Whereas most of the changes brought to Chapter 12 were meant to codify court practice, during the consultation phase of the legislative process, arbitration academics and practitioners suggested to incorporate a new provision to provide foreign arbitral tribunals and parties with a better access to Swiss courts, both to grant interim measures and to provide evidence.
Article 185a para. 2 PILA, which deals with the obtaining of evidence, has the following content:
An arbitral tribunal seated abroad or a party to a foreign arbitral proceeding with the consent of the arbitral tribunal may request the assistance of the court at the place where evidence is to be taken. Article 184, paragraphs 2 and 3, applies by analogy.
Swiss courts may now thus act as juge d'appui to obtain evidence in support of proceedings pending before foreign arbitral tribunals.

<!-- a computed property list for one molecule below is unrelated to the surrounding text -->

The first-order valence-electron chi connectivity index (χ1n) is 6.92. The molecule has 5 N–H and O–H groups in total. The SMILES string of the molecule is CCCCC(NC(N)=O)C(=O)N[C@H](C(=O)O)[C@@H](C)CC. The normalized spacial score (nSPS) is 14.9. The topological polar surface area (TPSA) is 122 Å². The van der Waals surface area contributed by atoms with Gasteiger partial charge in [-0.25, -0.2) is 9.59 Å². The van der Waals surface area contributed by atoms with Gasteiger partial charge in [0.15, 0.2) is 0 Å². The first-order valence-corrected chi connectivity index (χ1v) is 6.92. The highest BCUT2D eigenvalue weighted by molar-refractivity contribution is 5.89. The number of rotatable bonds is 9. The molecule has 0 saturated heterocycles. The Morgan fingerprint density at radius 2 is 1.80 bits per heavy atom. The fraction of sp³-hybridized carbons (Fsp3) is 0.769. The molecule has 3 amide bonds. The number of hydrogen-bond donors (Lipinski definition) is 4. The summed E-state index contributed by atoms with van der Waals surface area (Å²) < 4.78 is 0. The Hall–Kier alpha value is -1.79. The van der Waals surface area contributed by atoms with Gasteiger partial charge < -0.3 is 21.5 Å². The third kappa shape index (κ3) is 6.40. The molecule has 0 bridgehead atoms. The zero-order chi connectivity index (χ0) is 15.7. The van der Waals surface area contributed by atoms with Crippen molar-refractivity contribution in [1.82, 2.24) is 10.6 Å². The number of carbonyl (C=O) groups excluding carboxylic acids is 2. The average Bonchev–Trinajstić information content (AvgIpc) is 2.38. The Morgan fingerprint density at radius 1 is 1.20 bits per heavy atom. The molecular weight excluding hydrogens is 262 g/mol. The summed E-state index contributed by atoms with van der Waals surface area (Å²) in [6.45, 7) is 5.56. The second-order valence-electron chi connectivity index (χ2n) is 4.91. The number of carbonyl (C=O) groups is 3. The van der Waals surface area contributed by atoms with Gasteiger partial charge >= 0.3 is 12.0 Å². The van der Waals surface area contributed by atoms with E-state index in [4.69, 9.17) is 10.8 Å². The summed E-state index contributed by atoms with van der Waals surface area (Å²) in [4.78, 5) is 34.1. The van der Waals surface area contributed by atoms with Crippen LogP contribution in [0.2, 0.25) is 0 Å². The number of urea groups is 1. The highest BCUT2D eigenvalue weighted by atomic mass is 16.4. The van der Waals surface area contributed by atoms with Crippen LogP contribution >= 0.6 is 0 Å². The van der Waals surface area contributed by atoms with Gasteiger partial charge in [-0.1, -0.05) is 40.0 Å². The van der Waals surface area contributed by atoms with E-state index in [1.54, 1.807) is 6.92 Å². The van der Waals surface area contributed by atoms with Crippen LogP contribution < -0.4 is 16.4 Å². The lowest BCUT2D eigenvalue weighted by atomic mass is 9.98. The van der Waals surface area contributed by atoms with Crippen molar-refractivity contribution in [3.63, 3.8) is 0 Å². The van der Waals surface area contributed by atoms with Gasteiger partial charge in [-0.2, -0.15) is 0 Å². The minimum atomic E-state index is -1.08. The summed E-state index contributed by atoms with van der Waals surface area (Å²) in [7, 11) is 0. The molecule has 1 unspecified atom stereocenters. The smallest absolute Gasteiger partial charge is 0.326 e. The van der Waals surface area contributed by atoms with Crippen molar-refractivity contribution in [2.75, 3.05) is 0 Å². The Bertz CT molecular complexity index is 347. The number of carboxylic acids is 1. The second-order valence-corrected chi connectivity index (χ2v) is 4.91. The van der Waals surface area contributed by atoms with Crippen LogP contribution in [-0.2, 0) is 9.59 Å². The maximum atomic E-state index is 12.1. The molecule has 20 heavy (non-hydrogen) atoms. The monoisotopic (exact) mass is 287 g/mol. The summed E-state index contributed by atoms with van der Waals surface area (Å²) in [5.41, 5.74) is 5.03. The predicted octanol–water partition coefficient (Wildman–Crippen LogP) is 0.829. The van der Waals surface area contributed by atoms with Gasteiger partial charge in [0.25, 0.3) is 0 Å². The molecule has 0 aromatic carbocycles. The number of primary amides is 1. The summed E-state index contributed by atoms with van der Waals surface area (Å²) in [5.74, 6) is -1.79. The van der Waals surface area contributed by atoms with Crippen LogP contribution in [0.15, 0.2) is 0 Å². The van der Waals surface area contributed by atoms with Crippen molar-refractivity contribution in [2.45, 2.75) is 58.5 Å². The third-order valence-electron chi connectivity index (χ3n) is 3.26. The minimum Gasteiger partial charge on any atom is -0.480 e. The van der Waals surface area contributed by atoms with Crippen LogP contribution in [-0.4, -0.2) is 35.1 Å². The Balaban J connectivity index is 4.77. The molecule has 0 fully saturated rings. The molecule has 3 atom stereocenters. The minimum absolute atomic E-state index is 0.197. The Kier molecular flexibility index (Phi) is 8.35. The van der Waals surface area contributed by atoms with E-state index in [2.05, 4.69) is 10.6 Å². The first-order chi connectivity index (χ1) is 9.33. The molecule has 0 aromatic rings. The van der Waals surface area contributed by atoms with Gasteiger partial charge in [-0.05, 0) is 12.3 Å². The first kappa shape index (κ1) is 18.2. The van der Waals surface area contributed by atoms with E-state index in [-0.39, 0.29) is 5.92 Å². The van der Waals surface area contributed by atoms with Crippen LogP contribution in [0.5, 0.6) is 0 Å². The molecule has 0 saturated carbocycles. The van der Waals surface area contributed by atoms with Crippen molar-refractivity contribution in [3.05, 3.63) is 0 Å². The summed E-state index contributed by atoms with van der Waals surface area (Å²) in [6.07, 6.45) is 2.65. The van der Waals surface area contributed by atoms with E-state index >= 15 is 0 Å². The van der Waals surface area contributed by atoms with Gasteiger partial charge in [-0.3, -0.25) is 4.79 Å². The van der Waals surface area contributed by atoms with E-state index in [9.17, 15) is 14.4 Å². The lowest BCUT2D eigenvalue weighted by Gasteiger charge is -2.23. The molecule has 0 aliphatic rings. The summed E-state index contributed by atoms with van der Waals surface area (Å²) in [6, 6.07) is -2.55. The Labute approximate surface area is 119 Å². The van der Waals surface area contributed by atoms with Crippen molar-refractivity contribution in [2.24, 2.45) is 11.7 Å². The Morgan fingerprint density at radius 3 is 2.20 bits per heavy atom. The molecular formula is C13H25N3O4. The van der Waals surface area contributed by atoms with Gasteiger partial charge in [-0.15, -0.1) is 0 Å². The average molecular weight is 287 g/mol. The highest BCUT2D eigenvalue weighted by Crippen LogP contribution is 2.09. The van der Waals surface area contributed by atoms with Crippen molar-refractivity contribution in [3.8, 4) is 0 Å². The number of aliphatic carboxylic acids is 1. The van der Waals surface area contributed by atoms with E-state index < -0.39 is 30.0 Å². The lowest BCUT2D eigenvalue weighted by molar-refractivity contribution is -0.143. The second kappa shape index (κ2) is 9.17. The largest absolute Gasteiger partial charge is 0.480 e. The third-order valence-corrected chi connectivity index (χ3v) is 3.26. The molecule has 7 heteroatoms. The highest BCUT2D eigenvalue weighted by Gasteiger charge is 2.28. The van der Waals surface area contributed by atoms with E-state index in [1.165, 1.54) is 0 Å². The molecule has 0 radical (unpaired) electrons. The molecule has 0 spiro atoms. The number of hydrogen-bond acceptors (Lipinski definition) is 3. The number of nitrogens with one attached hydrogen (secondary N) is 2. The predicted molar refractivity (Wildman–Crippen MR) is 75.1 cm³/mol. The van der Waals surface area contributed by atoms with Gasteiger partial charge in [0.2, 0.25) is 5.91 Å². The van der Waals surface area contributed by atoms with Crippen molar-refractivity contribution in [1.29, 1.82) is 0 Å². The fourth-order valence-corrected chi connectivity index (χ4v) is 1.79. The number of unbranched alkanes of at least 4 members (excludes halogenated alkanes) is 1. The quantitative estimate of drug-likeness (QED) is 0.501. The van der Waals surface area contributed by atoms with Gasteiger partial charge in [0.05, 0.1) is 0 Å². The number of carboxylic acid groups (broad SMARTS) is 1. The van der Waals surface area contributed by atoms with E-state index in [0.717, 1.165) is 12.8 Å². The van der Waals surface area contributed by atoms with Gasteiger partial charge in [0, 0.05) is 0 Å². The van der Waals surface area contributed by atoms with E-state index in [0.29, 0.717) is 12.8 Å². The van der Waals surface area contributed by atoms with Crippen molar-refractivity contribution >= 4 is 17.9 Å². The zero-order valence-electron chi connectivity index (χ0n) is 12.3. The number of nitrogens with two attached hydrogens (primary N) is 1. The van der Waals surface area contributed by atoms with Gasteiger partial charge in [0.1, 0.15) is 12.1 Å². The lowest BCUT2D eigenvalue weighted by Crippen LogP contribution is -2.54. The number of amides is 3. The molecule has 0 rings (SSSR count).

In principle, Swiss courts apply Swiss law, namely the Swiss Code of Civil Procedure (CCP) in the taking of evidence for foreign or international arbitration tribunals. However, another innovation was brought by the 2020 revision of Chapter 12 of PILA with the addition of a second sentence to Article 184 para. 3 PILA, according to which Swiss courts may "upon request adopt or take into consideration other forms of procedure". This is similar to what is provided at Article 11a PILA regarding international judicial assistance to foreign proceedings. It is generally considered that "other forms of procedure" refer to the set of rules that the parties have agreed to apply in their arbitration proceeding or that the arbitral tribunal has decided to apply.